BWW Reviews: 'Bravo!' FIGARO and Ivan Fischer's Budapest Festival Orchestra at Mostly Mozart

BWW Reviews: 'Bravo!' FIGARO and Ivan Fischer's Budapest Festival Orchestra at Mostly Mozart

From its earliest days, Lincoln Center's Mostly Mozart Festival has included opera among its offerings, although I recall no production being quite so acclaimed as Iván Fischer's DON GIOVANNI of two seasons ago. With so much to live up to, the director-conductor's vision of Mozart's LE NOZZE DI FIGARO had its work cut out for it, seen on August 13 at the Rose Theatre. More than a concert version but less than a fully staged production, this was a FIGARO that charmed the audience with some good singing and lively staging, but was somehow less than the sum of its parts.

Two different animals

It is sometimes hard to remember that Mozart's LE NOZZE DI FIGARO and Rossini's BARBIERE DI SIVIGLIA are first-cousins, based on two parts of a saga by French playwright Pierre-Augustin Caron de Beaumarchais, because they are such different animals. FIGARO definitely has a serious streak--whether about class struggles and droit de seigneur or married life and the question of fidelity--but BARBIERE is decidedly a romp that keeps the same matters as no more than an undercurrent. And though Figaro gets title billing in both, he drives BARBIERE forward, while Mozart was more inclined to make him one of several equals in the opera.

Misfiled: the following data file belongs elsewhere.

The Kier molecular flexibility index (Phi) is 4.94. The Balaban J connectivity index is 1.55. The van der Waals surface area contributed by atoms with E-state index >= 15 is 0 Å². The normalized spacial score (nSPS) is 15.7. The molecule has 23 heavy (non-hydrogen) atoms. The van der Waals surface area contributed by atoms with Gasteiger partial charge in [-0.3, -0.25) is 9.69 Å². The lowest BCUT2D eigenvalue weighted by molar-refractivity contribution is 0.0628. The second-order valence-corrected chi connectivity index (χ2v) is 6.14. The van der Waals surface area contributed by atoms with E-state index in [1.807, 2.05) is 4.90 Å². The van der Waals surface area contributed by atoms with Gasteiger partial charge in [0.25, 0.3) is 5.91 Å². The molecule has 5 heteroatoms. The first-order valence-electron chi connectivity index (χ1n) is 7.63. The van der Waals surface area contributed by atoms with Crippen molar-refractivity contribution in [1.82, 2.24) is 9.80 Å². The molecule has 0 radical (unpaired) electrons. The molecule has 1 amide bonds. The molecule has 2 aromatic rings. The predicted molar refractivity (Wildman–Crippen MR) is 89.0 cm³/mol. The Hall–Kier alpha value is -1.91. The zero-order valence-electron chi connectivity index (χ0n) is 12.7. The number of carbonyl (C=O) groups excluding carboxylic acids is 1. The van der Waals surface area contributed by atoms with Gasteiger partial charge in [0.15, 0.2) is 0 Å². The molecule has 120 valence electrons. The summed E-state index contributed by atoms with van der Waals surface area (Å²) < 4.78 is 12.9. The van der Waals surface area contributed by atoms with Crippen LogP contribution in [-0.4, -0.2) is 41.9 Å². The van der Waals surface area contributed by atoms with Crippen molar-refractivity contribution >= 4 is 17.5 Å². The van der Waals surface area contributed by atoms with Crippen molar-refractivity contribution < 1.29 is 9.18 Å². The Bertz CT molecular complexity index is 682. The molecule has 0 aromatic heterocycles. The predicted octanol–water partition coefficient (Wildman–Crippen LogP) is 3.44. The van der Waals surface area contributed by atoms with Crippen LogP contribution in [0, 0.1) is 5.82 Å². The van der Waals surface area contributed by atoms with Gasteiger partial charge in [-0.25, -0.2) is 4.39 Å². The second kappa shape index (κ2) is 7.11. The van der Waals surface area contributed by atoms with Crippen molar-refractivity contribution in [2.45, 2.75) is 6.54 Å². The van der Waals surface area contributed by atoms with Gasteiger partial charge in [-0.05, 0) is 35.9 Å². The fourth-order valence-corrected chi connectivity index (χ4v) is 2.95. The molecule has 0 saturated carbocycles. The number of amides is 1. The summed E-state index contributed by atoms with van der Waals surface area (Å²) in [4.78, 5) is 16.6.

A stellar Figaro

Still, FIGARO needs a stellar Figaro to work properly. Luckily, the role was put in the good hands (and the darkly handsome voice) of German bass-baritone Hanno Müller-Brachmann, whose casual demeanor belied his control of the action. Even though the voice of Romanian-American soprano Laura Tatulescu was a little small for the part-particularly in the dry acoustics of the Rose--she is an attractive performer who gave real life and style to the role.

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Richard Sasanow Richard Sasanow is a long-time writer on art, music, food, travel and international business for publications including The New York Times, The Guardian (UK), Town & Country and Travel & Leisure, among many others. He also interviewed some of the great singers of the 20th century for the programs at the San Francisco Opera and San Diego Opera and worked on US tours of the Orchestre National de France and Vienna State Opera, conducted by Lorin Maazel, Zubin Mehta and Leonard Bernstein.